Critics since the eighteenth century have puzzled over the form of James Thomson’s composite long poem, The Seasons (1730, 1744, 1746), its generically hybrid make-up, and its relationship to established genres both Classical and modern. The textual condition of the work is complicated by the fact that it started as a stand-alone poem, Winter (1726), but was subsequently expanded—as part of a revision process that lasted almost two decades—through the addition of three further seasons poems. Transforming from primarily devotional poem to georgic account of the role of man’s laboring role in the creation, the meaning of The Seasons shifted with each addition of new material. Each revision introduced diverse subject matter while existing material was reorganized and occasionally moved from one season installment to another.
The Genres of Thomson’s The Seasons is the first collection of essays exclusively devoted to the study of the work’s formal heterogeneity, polyvocality, and polygeneric character. All contributions examine the different modes (descriptive, reflective, pastoral, hymnal, amatory, epic, georgic, dramatic), discourses (political, sentimental, scientific), and kinds that cooperate to make up the different installments and variants of The Seasons. They probe the multifarious interactions between different genres and modes and how a renewed focus on the form of Thomson’s long poem will result in an understanding of the processual character of The Seasons as a synthesizing simulacrum of various discourses and theories of composition.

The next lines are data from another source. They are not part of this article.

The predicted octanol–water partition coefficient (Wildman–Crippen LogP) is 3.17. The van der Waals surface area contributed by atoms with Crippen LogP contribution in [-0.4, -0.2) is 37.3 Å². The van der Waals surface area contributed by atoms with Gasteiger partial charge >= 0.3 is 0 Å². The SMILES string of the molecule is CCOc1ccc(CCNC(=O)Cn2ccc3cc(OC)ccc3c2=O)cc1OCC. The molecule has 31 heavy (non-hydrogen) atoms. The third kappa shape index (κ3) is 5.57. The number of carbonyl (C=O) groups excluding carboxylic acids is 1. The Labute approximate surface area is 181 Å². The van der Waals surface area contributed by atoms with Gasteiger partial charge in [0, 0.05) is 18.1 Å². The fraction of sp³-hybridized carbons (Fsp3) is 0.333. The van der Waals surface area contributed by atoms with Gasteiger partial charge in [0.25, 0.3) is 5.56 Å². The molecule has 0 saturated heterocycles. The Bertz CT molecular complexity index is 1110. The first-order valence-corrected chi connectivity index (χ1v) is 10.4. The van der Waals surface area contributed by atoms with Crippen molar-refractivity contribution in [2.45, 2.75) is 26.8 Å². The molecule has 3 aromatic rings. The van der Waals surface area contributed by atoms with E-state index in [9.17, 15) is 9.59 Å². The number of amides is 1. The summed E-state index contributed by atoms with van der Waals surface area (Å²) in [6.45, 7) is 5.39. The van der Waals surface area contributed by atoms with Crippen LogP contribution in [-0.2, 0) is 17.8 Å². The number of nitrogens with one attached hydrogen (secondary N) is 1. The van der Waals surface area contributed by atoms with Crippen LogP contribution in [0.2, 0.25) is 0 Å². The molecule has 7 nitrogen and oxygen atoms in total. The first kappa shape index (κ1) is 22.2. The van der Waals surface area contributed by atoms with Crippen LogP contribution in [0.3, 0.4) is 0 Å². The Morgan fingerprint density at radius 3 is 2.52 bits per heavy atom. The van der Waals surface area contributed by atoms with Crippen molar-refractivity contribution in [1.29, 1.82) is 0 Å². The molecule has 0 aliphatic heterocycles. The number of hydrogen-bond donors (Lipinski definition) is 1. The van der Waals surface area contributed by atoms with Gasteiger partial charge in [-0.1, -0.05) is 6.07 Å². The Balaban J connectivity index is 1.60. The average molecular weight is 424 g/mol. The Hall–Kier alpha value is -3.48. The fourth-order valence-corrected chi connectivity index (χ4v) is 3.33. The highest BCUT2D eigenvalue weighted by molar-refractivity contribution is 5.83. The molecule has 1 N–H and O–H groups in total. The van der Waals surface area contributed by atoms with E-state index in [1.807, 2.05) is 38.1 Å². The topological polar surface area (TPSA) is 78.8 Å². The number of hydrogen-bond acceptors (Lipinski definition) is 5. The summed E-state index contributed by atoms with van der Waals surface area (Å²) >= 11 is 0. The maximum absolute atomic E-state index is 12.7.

The volume’s essays map the generic anatomy of the poem in its different incarnations. They shed light on the poet’s conception of the descriptive long poem and his engaging with formal traditions that would have enabled contemporaneous readers to conceive of The Seasons as an assimilating and learned work to be read through both the works of the Classics and moderns. Contributions revisit models explaining the structural complexity of The Seasons, proposing others in their stead, and consider Thomson as the author of a long poem in relation to other poets both English and (in a transnational study) Swedish. The poem is furthermore contextualized in terms of sexuality and animal studies.